There's just no easy way to put it. Stink bugs stink! Not only do they damage the fruits and plants in your yard, but when the chill of fall comes, they think your home is their winter home, scaling your walls like a counter terrorist squad, and squeezing in through the cracks--sometimes by the hundreds! Why so many? Because the brown marmorated stink bug is not indigenous to the United States. That means the predators that would normally feast on these little buggers, live in China, Korea, Japan, and Taiwan, where the bug originated. Without these natural predators stink bug numbers in the United States have risen, mostly unimpeded, for years.
There are some things you can do to stop these fall invaders. But first, let's make sure we have the right critter. Brown marmorated stink bugs are shield shaped and brown in color, with stripped antenna, and light distinct markings on their shell and underside. From a distance they look like a beetle armed for war. And, when scared or stepped on, they produce a nasty smell from their underbelly.
Okay. So how do you keep them from coming in?
Some entry points are easy to recognize, like: rips in the edge of your screens, weather sealing around doors and windows, cracks in wood under vinyl siding, and gaps around electrical power conduit. These are popular routes for stink bugs. Their mandibles allow them to scale practically any surface, so you'll need to search high and low when identifying entry points.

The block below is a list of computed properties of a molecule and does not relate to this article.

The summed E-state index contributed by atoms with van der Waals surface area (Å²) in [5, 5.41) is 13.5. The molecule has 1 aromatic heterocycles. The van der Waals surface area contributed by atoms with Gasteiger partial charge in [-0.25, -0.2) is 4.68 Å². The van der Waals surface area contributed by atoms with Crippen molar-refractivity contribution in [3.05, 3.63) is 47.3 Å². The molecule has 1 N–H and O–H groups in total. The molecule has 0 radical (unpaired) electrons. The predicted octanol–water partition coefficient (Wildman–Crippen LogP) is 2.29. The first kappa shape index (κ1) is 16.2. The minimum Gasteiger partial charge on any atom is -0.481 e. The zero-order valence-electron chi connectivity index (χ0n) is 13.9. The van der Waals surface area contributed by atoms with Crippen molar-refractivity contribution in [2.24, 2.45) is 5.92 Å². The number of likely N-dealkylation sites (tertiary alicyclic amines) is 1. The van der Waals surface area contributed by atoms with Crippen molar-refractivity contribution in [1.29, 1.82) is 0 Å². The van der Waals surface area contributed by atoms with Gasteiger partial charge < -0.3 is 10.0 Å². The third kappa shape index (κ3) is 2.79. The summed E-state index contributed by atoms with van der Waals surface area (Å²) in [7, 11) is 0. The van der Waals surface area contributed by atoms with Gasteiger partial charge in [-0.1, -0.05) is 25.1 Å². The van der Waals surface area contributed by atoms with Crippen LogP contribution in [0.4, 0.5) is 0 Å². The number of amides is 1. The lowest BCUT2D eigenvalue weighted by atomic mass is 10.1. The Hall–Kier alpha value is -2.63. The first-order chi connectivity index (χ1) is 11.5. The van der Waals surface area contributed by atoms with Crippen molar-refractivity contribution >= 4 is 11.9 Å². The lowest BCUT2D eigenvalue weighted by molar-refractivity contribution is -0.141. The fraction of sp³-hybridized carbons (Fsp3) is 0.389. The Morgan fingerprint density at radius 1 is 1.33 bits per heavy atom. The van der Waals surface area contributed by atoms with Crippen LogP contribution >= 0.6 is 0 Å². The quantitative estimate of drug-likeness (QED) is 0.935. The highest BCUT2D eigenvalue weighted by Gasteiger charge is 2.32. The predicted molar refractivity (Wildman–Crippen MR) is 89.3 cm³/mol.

Now that you have identified the pest, here are some easy preventative measures you can take to keep them out of your home. Caulk cracks and seal up gaps that allow entry. Check weather stripping around doors, and install or fix door sweeps, to prevent access. And, fix all your door and window screens.
If you're still finding bugs in the house, don't squash them, or try to snatch them up with a wad of paper towel. The scent they put off is a self defense mechanism, and it is unpleasant. Try taking a plastic soda bottle, cut the top three inches off, flip it, and set it back inside the bottom section. This will create a funnel that stink bugs can fall down into. Put the large opening over the bugs and wiggle. They will slide down the funnel and into the bottom of the bottle, unable to get back out. If you're laughing right now, it is probably because your house is teaming with stink bugs, and this trick isn't even going to touch the problem. That's okay. You can suck them up with a vacuum or a dust buster, if you have a ton of them. For a more permanent solution, call a professional to get rid of stink bugs.